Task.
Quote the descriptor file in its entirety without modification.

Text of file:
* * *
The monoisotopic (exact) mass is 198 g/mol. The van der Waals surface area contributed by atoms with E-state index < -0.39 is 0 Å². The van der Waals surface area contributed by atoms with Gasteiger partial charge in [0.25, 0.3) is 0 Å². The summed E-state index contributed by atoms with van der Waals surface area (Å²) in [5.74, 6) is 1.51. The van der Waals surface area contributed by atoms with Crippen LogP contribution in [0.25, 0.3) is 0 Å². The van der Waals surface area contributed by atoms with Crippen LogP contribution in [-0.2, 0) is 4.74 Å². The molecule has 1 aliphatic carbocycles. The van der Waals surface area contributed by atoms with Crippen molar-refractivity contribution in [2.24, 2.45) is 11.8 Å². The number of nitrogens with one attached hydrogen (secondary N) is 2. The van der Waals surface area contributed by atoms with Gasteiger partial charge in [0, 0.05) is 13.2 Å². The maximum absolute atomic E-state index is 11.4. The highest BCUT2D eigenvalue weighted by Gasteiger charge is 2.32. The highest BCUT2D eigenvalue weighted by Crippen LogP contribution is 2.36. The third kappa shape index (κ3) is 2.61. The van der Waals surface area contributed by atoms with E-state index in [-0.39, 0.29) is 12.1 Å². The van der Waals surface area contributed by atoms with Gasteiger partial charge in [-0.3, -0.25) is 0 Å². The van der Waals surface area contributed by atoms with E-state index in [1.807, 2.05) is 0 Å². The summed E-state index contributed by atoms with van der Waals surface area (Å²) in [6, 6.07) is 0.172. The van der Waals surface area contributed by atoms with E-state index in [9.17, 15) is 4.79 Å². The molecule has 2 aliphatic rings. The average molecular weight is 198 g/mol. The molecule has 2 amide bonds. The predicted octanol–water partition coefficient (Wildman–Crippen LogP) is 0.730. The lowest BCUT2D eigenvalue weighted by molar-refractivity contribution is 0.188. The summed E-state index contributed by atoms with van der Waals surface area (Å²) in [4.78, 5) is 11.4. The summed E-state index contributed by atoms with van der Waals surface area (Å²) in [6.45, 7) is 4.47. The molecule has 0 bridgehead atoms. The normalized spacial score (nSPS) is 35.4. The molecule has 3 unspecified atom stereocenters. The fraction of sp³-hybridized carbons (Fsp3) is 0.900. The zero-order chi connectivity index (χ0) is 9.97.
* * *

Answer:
The monoisotopic (exact) mass is 198 g/mol. The van der Waals surface area contributed by atoms with E-state index < -0.39 is 0 Å². The van der Waals surface area contributed by atoms with Gasteiger partial charge in [0.25, 0.3) is 0 Å². The summed E-state index contributed by atoms with van der Waals surface area (Å²) in [5.74, 6) is 1.51. The van der Waals surface area contributed by atoms with Crippen LogP contribution in [0.25, 0.3) is 0 Å². The van der Waals surface area contributed by atoms with Crippen LogP contribution in [-0.2, 0) is 4.74 Å². The molecule has 1 aliphatic carbocycles. The van der Waals surface area contributed by atoms with Crippen molar-refractivity contribution in [2.24, 2.45) is 11.8 Å². The number of nitrogens with one attached hydrogen (secondary N) is 2. The van der Waals surface area contributed by atoms with Gasteiger partial charge in [0, 0.05) is 13.2 Å². The maximum absolute atomic E-state index is 11.4. The highest BCUT2D eigenvalue weighted by Gasteiger charge is 2.32. The highest BCUT2D eigenvalue weighted by Crippen LogP contribution is 2.36. The third kappa shape index (κ3) is 2.61. The van der Waals surface area contributed by atoms with E-state index in [-0.39, 0.29) is 12.1 Å². The van der Waals surface area contributed by atoms with Gasteiger partial charge in [-0.3, -0.25) is 0 Å². The van der Waals surface area contributed by atoms with E-state index in [1.807, 2.05) is 0 Å². The summed E-state index contributed by atoms with van der Waals surface area (Å²) in [6, 6.07) is 0.172. The van der Waals surface area contributed by atoms with E-state index in [9.17, 15) is 4.79 Å². The molecule has 2 aliphatic rings. The average molecular weight is 198 g/mol. The molecule has 2 amide bonds. The predicted octanol–water partition coefficient (Wildman–Crippen LogP) is 0.730. The lowest BCUT2D eigenvalue weighted by molar-refractivity contribution is 0.188. The summed E-state index contributed by atoms with van der Waals surface area (Å²) in [4.78, 5) is 11.4. The summed E-state index contributed by atoms with van der Waals surface area (Å²) in [6.45, 7) is 4.47. The molecule has 0 bridgehead atoms. The normalized spacial score (nSPS) is 35.4. The molecule has 3 unspecified atom stereocenters. The fraction of sp³-hybridized carbons (Fsp3) is 0.900. The zero-order chi connectivity index (χ0) is 9.97.